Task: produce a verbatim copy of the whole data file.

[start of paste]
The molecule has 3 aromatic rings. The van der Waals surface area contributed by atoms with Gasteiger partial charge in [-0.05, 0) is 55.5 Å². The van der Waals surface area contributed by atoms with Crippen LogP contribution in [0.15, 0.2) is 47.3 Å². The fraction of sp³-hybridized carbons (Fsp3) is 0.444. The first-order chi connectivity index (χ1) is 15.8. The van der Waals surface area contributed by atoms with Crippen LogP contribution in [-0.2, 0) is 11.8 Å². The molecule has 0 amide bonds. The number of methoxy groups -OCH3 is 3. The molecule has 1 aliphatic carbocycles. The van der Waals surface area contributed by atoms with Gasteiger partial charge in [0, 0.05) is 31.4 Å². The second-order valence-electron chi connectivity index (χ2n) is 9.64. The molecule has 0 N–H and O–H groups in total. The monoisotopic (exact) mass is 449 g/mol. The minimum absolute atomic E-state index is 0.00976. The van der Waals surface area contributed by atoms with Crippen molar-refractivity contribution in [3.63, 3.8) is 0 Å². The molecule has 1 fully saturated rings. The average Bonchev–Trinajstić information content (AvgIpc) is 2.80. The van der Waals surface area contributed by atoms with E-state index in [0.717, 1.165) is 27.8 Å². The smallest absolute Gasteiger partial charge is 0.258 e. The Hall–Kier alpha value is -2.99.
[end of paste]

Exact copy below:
The molecule has 3 aromatic rings. The van der Waals surface area contributed by atoms with Gasteiger partial charge in [-0.05, 0) is 55.5 Å². The van der Waals surface area contributed by atoms with Crippen LogP contribution in [0.15, 0.2) is 47.3 Å². The fraction of sp³-hybridized carbons (Fsp3) is 0.444. The first-order chi connectivity index (χ1) is 15.8. The van der Waals surface area contributed by atoms with Crippen LogP contribution in [-0.2, 0) is 11.8 Å². The molecule has 0 amide bonds. The number of methoxy groups -OCH3 is 3. The molecule has 1 aliphatic carbocycles. The van der Waals surface area contributed by atoms with Gasteiger partial charge in [0, 0.05) is 31.4 Å². The second-order valence-electron chi connectivity index (χ2n) is 9.64. The molecule has 0 N–H and O–H groups in total. The monoisotopic (exact) mass is 449 g/mol. The minimum absolute atomic E-state index is 0.00976. The van der Waals surface area contributed by atoms with Crippen molar-refractivity contribution in [3.63, 3.8) is 0 Å². The molecule has 1 fully saturated rings. The average Bonchev–Trinajstić information content (AvgIpc) is 2.80. The van der Waals surface area contributed by atoms with E-state index in [0.717, 1.165) is 27.8 Å². The smallest absolute Gasteiger partial charge is 0.258 e. The Hall–Kier alpha value is -2.99.